Complete Browns 7-Round Mock Draft for 2014
The Cleveland Browns have 10 picks in this year's NFL draft, including two in the first round, two in the third round and two in the fifth round. That's good news for a team that has undergone yet another coaching and front-office change and with it another change in schemes and philosophy.
The Browns have a strong roster of players both young and old, but they also need to fill a number of positions. With 10 draft picks, the Browns won't be short on options, and if they use their picks correctly, they could find a core of players who fit well with the team's current talent.
Here is a complete, seven-round mock draft for the Browns in 2014.
Round 1, Pick 4: QB Teddy Bridgewater, Louisville
The Browns have thus far done a good job of not hinting about who they plan to draft with the fourth overall pick. But one look at the roster tells you that one position is on their minds: quarterback.
The Browns have two on their roster—Brian Hoyer and Alex Tanney—and only Hoyer is in the mix to start. They'll find his competition with their first of two first-round draft picks, taking Teddy Bridgewater fourth overall.
There is much ongoing debate about the best quarterback in this class, but the best one for the Browns is the Louisville star. Bridgewater threw 303 passes in 2013 for 3,970 yards, 31 touchdowns and four interceptions in 2013 and completed 71 percent of his attempts.
His biggest strengths are his poise in the pocket, third-down performance and short- and medium-yardage accuracy. In addition, as Bleacher Report's Ryan Lownes says, he "displays anticipation and shows the ability to throw his receivers open."
Although he's smaller than ideal and sometimes struggles with deep-ball accuracy, Bridgewater is the perfect quarterback for the Browns to bring in and compete with Hoyer. He can certainly sit a year if need be and be ready for 2015; he can also start as a rookie.
He can actually help to stabilize the quarterback position. This is why the team cannot pass on him if he's still available at No. 4.
Round 1, Pick 26: OT Zack Martin, Notre Dame
Notre Dame's Zack Martin was a force at left tackle in college, but his size may move him to right tackle or even guard in the NFL, according to Bleacher Report's Alex Dunlap. If that's the case, he'd be perfect for the Browns, who need to replace guard Shawn Lauvao and decide what position would be best for Mitchell Schwartz, last year's starting right tackle.
The "all-around just plain solid" Martin doesn't give up a lot of ground to would-be pass-rushers. His technique is nearly flawless, and his leadership skills and intelligence could make him a Browns lifer, much like current left tackle Joe Thomas.
Martin's small hands and short arms are part of why left tackle might not be in his NFL future, but that won't matter to the Browns, who already have that position taken care of with Thomas.
The more anchors the Browns can have on the line, the better. Whether he's a guard or right tackle, Martin will improve the offensive line significantly from his first snap.
Round 2, Pick 3 (35th Overall): WR Mike Evans, Texas A&M
The Browns might not take the quarterback out of Texas A&M this year, but they'll gladly select his top receiver Mike Evans with their second-round pick. He would be a great complement to Josh Gordon and get the Browns out of having to start Greg Little alongside him this year.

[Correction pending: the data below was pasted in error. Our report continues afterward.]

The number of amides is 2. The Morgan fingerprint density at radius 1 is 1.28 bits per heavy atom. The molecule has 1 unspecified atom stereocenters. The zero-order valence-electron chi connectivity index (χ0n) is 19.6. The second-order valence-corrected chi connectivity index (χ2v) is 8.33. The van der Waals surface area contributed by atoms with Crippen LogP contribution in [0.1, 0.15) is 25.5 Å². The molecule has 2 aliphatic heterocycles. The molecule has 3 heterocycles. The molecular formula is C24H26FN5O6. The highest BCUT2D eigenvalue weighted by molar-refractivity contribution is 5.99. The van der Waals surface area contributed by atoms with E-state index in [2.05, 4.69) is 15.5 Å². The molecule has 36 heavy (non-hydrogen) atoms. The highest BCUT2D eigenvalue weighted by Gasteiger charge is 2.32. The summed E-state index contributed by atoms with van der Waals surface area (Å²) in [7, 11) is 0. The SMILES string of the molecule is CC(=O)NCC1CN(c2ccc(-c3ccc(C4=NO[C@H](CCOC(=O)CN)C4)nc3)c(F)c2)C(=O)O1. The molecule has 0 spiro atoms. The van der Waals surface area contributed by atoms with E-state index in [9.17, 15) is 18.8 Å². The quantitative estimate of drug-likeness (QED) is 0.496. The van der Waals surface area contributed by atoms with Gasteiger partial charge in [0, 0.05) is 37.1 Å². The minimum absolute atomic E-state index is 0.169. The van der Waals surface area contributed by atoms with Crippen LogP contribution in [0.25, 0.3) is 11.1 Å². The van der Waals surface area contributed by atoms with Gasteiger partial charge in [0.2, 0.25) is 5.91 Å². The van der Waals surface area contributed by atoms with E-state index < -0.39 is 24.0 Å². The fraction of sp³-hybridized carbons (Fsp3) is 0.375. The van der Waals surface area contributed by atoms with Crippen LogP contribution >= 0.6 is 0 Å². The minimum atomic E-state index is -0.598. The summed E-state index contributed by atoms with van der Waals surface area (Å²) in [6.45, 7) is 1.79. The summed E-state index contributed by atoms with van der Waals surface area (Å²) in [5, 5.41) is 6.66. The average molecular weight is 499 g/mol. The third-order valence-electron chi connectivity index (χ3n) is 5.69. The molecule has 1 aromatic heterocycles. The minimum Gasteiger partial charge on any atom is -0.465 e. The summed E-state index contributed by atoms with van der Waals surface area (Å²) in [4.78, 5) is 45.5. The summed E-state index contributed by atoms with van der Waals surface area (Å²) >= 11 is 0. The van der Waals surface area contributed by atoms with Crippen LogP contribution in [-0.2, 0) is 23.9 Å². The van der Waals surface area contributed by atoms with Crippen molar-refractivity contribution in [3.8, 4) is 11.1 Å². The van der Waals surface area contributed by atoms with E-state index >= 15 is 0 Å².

Evans has speed, size and great leaping ability, all of which make him one of the best receivers of this year's deep draft class. He caught 69 passes in 2013 for 1,394 yards and 12 touchdowns while working all parts of the field. As Bleacher Report's Ryan McCrystal notes, Evans will be "a dangerous weapon after the catch."
With Evans and Gordon, the Browns could have one of the best receiving tandems in football.
He does need to improve as a blocker and a route-runner and learn how to rely less on catching jump balls and being more of a finesse receiver. These are all things he can work on while gaining experience as a first-year starter. Evans has far more strengths than weaknesses. If he's still on the board in the early second round, the Browns should draft him at No. 35 overall.
Round 3, Pick 7 (71st Overall): CB Stanley Jean-Baptiste, Nebraska
Nebraska's Stanley Jean-Baptiste is a massive cornerback at 6'3". Corners of his size have become increasingly in high demand after the success of the Seattle Seahawks and their Legion of Boom secondary. He would give the Browns a little of that flavor as well as someone who is finally worthy of being paired up with Joe Haden.
Jean-Baptiste had 41 tackles in 2013, along with 12 passes defensed and four interceptions. "Physically intimidating," and aggressive, according to Bleacher Report's Ian Wharton, the Nebraska corner also has impressive skills, especially in off-man coverage. He can run with receivers, fight for jump balls and is "often able to set the edge" in run plays.
Because of his size, he can look a bit stiff, and he doesn't have a lot of speed, which means, per Wharton, "he needs safety help on most plays." He also needs to improve his tackling form rather than simply lunging at his target. Still, his size is hard to ignore, and his skills are very NFL-ready, although he does need some development.
He's a good fit for the Browns and new head coach Mike Pettine, and he should be available for the team to select him in Round 3.
Round 3, Pick 19 (83rd Overall): ILB Shayne Skov, Stanford
If not for his very serious 2011 knee injury, former Stanford inside linebacker Shayne Skov might be a first-round prospect this year. Nevertheless, he is still a talented player who bounced back from his injury to have a strong 2013 season. He'd be a great fit for Cleveland's aggressive, hybrid-style defense.